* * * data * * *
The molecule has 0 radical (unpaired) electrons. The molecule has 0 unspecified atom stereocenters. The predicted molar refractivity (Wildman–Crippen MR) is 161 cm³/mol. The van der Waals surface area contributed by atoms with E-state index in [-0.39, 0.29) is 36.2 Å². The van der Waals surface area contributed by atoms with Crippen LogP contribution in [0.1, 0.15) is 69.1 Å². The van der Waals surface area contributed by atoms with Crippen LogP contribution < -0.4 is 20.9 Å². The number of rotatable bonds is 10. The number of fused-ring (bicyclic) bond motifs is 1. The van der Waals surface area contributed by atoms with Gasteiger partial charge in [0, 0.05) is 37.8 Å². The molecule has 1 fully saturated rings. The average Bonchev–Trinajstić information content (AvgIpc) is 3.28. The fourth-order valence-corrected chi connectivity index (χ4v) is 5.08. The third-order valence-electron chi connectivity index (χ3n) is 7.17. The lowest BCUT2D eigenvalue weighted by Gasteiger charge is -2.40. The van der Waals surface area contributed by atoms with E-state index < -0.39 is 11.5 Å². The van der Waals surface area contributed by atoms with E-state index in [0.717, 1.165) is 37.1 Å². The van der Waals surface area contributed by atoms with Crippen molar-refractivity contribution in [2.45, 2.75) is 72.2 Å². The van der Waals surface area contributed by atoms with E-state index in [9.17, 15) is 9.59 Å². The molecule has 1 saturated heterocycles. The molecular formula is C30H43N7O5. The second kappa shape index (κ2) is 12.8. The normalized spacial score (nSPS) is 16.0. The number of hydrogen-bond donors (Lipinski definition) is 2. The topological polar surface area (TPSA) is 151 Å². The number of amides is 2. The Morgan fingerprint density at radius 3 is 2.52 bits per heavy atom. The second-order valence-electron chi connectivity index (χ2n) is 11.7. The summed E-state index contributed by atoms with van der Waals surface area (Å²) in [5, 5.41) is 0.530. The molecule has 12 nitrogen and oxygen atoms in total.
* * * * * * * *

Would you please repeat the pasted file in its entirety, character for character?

The molecule has 0 radical (unpaired) electrons. The molecule has 0 unspecified atom stereocenters. The predicted molar refractivity (Wildman–Crippen MR) is 161 cm³/mol. The van der Waals surface area contributed by atoms with E-state index in [-0.39, 0.29) is 36.2 Å². The van der Waals surface area contributed by atoms with Crippen LogP contribution in [0.1, 0.15) is 69.1 Å². The van der Waals surface area contributed by atoms with Crippen LogP contribution < -0.4 is 20.9 Å². The number of rotatable bonds is 10. The number of fused-ring (bicyclic) bond motifs is 1. The van der Waals surface area contributed by atoms with Gasteiger partial charge in [0, 0.05) is 37.8 Å². The molecule has 1 fully saturated rings. The average Bonchev–Trinajstić information content (AvgIpc) is 3.28. The fourth-order valence-corrected chi connectivity index (χ4v) is 5.08. The third-order valence-electron chi connectivity index (χ3n) is 7.17. The lowest BCUT2D eigenvalue weighted by Gasteiger charge is -2.40. The van der Waals surface area contributed by atoms with E-state index < -0.39 is 11.5 Å². The van der Waals surface area contributed by atoms with E-state index in [0.717, 1.165) is 37.1 Å². The van der Waals surface area contributed by atoms with Crippen molar-refractivity contribution in [2.45, 2.75) is 72.2 Å². The van der Waals surface area contributed by atoms with E-state index in [9.17, 15) is 9.59 Å². The molecule has 1 saturated heterocycles. The molecular formula is C30H43N7O5. The second kappa shape index (κ2) is 12.8. The normalized spacial score (nSPS) is 16.0. The number of hydrogen-bond donors (Lipinski definition) is 2. The topological polar surface area (TPSA) is 151 Å². The number of amides is 2. The Morgan fingerprint density at radius 3 is 2.52 bits per heavy atom. The second-order valence-electron chi connectivity index (χ2n) is 11.7. The summed E-state index contributed by atoms with van der Waals surface area (Å²) in [5, 5.41) is 0.530. The molecule has 12 nitrogen and oxygen atoms in total.